635G de Lyra, Nicolas. 1270-1340
Postilla super Actus Apostolorum, Epistolas Canonicales et Apocalypism.
The codex begins
Incipit praefatio sancti Hieronymi pr-bti De corpore epist bean Pauli apopot..
Folio, 11 3/4 X 7 3/4. Manuscript on Paper 386 leaves, ca 1460 in several hands (see below), This copy is bound in later full vellum. $65,000
The Postillae constitute the
first Christian Bible
commentary to be printed.
The literalist approach led
Nicholas to *Rashi, whom he
often cites by name
(Salomo). In this he had been
anticipated by the Victorine
scholars, especially by
*Andrew of Saint Victor
whom he quotes (G.Calandra, De… Andreae Victorini… in Ecclesiasten (1948), 83–85). However, Nicholas, who records his perusal of a controversial tract hebraice scriptus (“written in Hebrew”; see Hailperin in bibl., p. 140), used Rashi directly as well. In addition he read some rabbinic material in Raymond *Martini’s Pugio Fidei. Soon after his death, Nicholas’ Postillae were available in virtually every library in western Christendom. Nicholas had abiding influence (Hailperin, p. 282f.). Wycliffe acknowledged his indebtedness to Nicholas in his (later) English version of the Bible (c. 1388). *Luther was particularly dependent on him, especially on Genesis. In his commentary to Daniel, Abrabanel controverts Nicholas’ christological exegesis.
[A full physical of the hands and decorative initals are available on request]
Thus begins the Pauline epistles :(two columns) fol 6 Romans
fol 19 first Corinthians
fol 31 second Corinthians
fol 39 Galations fol 43 Ephesians fol 47 Philippians fol 50 Colossians
fol 54 Laodocians
fol 53 first Thessalonians
fol 56 second Thessalonians
fol 57 first Timothy
fol 60 second Timothy
fol 63 Titus
fol 64 Philemon
fol 65-80 Hebrews
fol 80-97 John revelation( Apokalypse)
fol 98 James Apocalypse
fol 100 first Peter Apocalypse
fol 106 first-third John
fol 109 Jude
fol 111 preface to Acts
fol 113 Acts fol 146 ( new hand / single column)fol 146-170 (at 162 text switches to two columns [ Same hand]Postill (de Lyra?) Sup explanm Romans
fol 170-242 Paul vocatus Apls’- thessalonians
fol 242 Paul Secundum
fol 288 Quatuor
fol 353 Explicit postilla Apocalypum.fol 353 Incipit Postilla of Nicolai de Lyra sup apocalipsum-
fol 383 -Explicit Postilla of Nicolai de Lyra sup apocalipsum (End )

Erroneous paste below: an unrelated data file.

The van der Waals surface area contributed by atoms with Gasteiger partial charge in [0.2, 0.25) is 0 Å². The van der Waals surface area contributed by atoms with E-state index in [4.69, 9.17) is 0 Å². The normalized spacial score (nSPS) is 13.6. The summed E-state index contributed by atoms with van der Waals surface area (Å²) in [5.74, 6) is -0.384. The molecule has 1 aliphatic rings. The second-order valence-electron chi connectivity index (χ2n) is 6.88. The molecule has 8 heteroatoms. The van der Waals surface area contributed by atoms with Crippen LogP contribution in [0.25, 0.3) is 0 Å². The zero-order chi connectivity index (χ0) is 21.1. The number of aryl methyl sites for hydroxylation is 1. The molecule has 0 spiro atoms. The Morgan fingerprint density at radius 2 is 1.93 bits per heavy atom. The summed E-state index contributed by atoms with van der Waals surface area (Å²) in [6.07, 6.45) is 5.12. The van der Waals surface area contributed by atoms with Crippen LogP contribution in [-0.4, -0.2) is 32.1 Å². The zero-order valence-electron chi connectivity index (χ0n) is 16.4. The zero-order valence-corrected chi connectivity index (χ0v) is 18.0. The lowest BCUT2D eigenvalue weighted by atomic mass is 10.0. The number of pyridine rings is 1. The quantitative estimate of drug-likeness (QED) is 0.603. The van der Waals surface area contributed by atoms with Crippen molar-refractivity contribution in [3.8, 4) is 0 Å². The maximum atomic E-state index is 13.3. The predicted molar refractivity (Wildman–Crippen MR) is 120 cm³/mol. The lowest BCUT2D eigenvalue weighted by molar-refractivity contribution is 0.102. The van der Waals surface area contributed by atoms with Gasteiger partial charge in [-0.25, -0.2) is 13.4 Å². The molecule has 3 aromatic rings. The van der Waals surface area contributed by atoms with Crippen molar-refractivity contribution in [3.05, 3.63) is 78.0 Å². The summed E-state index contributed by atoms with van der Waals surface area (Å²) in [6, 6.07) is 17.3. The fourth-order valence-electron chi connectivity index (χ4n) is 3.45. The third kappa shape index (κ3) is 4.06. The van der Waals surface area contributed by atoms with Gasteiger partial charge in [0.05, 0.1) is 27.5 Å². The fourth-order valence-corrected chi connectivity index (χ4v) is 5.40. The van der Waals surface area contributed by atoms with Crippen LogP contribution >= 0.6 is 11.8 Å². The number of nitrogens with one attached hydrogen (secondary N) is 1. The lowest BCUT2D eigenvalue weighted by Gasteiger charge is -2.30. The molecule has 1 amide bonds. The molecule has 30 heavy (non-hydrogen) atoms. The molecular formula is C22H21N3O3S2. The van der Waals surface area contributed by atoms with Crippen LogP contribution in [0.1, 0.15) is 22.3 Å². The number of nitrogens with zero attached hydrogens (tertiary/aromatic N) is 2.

Nicholas was born at Lyra in Normandy 1270 and he died in Paris in 1340. The report that he was of Jewish descent dates only from the fifteenth century. He took the Franciscan habit at Verneuil, studied theology, received the doctor’s degree in Paris and was appointed professor at the Sorbonne. In the famous controversy on the Beatific vision he took sides withe the professors against John XXII. He laboured very successfully both in preaching and writing, for the conversion fo the Jews. He is the author of numerous theological works, some of which are yet unpublished. It was to exegesis that Nicholas of Lyra devoted his best years. In his second prologue to his monumental work “Postilla perpetu in universam S. Scripturam” after stating that the literal sense of Sacred Scriptureis the foundation of all mystical expositions, and that it alone has demonstrative force, as St. Augustine teaches, he deplores the state of Biblical studies in his time. The literal sense, he avers, is much obscured, owing partly to the unskilfulness of some of he correctors, and partly also to our own translation (the Vulgate) which not infrequently departs form the original Hebrew. He holds with St. Jerome that the text must be corrected from the Hebrew codices, except of course the prophecies concerning the Divinity of Christ. Another reason for this obscurity, Nicholas goes on to say, is the attachment of scholars to the method of interpretation handed down by others, who, though they have said many things well, have yet touched sparingly on the literal sense, and have so multiplied the mystical senses as nearly to choke it. Moreover, the text has been distorted by a multiplicity of arbitrary divisions and concordances. Hereupon he declares his intention of insisting, in the present work, upon the literal sense and
of interspersing only a few mystical interpretations. Nicholas utilized all available sources, fully mastered the Hebrew and drew copiously from the valuable commentaries of the Jewish exegetes, especially of the celebrated Talmudist Russia (Rashi).
“The Pugio Fidei” of Raymond Martini and the commentaries of St. Thomas Aquinas were also influences. His (Nicholas de Lyra) is lucid and concise; his observations are are judicious and sound, and always original. The Postilla soon became the favourite manual of exegesis. The solid learning of Nicholas commanded the respect of both Jews and Christians.
Luther owes much to Nicholas of Lyra, but how widely the principles of Nicholas differed essentially from Luther’s views is best seen from Nicholas’s own words:
“ I protest that I do not intend to assert or determine anything that has not been manifestly determined by Sacred Scripture or by the authority of the Church.. Wherefore I submit all I have said or shall say to the correction of Holy Mother Church and of all the learned men.’.
(Prol. secund in Postillas…)
Nicholas taught no new doctrine. The early Fathers and the great schoolman had repeatedly laid down the same sound exegetical principles, but owing to adverse tendencies of the
times, their efforts had partly failed. Nicholas carried out these principles effectively, and in this lies his chief merit – one which ranks him among the foremost exegites of all times.╙ (Catholic Encyclopedia , Vol. XI, Thomas Plassman, p. 63)